Why have one cake, when you can have a combination of two? This to me will always be the logical way to go about things. Having just received some lovely samples of flavoured icing sugar from Sugar and Crumbs, I’ve been itching to experiment and create some new recipes.
The first of my two flavours was Black Cherry. You instantly get the whiff of cherry when you open the packet and it has quite a distinct flavour to it by itself. I was half expecting some kind of artificial aftertaste but there wasn’t any of that. They come in handy resealable bags of either 250g bag for £2.99 or 500g for £4.99.
I love the delicate cherry flavour the icing sugar added and it made the whole bake rather fragrant too. I was a bit worried about how the cheesecake would turn out as I’ve never used icing sugar in a baked one before, but I’m pretty happy with the end texture and it still held together nicely. A small warning, this is a rather sweet bake so you only need a small slice for maximum sugar satisfaction. Alternatively you can omit the icing sugar from the pastry to make it a plain pastry crust instead.
This recipe is really for cherry lovers, because there is some kind of cherry flavour in every part of this bake! The pastry, the jam, the cheesecake and the icing topping. Still here? Let’s venture on!
Makes a 20cm flan tin sized bakewell cheesecake of awesome.
200g plain flour
80g cold salted butter
40g Sugar and Crumbs Black Cherry Icing Sugar
1 egg yolk
1-2 Tbsp ice cold water
300g full fat cream cheese
200g marscapone cheese
50ml double cream
110g Sugar and Crumbs Black Cherry Icing Sugar
50g caster sugar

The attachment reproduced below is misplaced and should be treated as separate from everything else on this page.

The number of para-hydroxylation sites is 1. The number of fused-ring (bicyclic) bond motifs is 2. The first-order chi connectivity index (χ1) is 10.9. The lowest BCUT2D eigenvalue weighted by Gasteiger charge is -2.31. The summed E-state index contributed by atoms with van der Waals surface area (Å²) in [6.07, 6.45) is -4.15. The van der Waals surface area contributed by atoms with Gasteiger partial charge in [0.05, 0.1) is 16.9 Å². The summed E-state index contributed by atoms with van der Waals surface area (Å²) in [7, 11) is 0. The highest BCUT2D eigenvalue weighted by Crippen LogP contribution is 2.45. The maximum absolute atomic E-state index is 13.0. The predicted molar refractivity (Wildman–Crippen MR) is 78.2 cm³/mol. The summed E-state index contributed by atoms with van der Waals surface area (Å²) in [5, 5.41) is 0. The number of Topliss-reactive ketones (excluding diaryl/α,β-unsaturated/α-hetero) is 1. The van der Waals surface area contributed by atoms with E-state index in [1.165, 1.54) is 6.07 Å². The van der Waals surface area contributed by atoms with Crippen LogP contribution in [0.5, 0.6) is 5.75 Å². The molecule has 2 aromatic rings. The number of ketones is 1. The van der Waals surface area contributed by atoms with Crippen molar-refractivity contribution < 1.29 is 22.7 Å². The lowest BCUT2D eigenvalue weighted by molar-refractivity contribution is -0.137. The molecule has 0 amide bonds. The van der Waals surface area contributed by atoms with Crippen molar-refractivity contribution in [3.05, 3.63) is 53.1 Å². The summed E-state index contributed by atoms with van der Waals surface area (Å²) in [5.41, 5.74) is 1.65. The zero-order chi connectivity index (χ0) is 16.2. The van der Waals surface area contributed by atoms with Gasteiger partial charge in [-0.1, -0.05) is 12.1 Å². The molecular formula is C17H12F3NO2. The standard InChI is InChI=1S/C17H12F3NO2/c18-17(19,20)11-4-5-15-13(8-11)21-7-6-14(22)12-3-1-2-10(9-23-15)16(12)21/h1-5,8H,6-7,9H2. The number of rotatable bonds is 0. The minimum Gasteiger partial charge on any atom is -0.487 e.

3 large eggs
1/4 jar cherry conserve (roughly 100g depending on your jar) plus an extra dollop to decorate
100g Sugar and Crumbs Black Cherry Icing Sugar
2-3 Tbsp water
– To make your pastry mix the flour and icing sugar together and then rub in the butter until it resembles breadcrumbs.
– Add the egg yolk and then just enough water to bring the mix together in a dough. Try not to handle the dough too much otherwise it will become tough from being overworked. The wrap in cling film and chill for at least 20 minutes.
– Pre-heat your oven to 200 degrees / 180 degrees fan about 5 minutes before you’re ready to roll out the pastry, lightly grease your flan dish and flour a clean work surface.
– Roll out your chilled pastry to around 2-3mm thick and big enough so that it covers up the sides of your dish as well.
– At this point you can either trim off the sides or let it overhang. Personally I tend to let it bake with an overhang and trim after the blind bake to allow for any shrinkage.
– Before baking chill for another 10-15 minutes. Then weigh the pastry down using either baking beans or rice over some baking paper and blind bake for 15 minutes.
– Remove the beans and paper and bake for a further 5-6 minutes to dry out the pastry before removing from the oven and allowing to cool completely.
– Once your base is cooled preheat your oven again, this time to 180 degrees / 160 degrees fan.
– Mix the cream cheese and marscapone together until smooth, then add each egg one at a time before adding the rest of the cheesecake ingredients.
– You can do this with an electric mixer but I prefer to just whisk by hand. There’s no butter to cream and everything is soft so there’s less mess the clear up this way!
– Add a thin layer of cherry conserve to the bottom of your pastry. A little bit actually goes a long way. Initially I’d added about 1/3 of the jar, but in hindsight I think about 1/4 would have been sufficient as my jam layer turned out thicker than expected.
– At this point pop your base into the oven and then use a jug to pour the cheesecake mix into it. It’s much easier this way than trying to carry an overflowing filled base from worktop to oven.
– You may or may not use up all your mix depending on the height and thickness of your pastry so don’t be alarmed if it all won’t fit. You want to fill to just before your pastry top.
– Bake for around 45-55 minutes then leave to cool completely, ideally overnight.
– The final step is to mix the extra icing sugar and enough water to make it into spreadable consistency before adding a thin layer to the top of the cheesecake.
– Warm a dollop of jam up and then dot this on top of the icing in any shape/pattern you fancy.
Huzzah, tea time!
Disclaimer: I was sent a 2 sample bags of flavoured icing sugar for the purposes of review. All opinions are my own.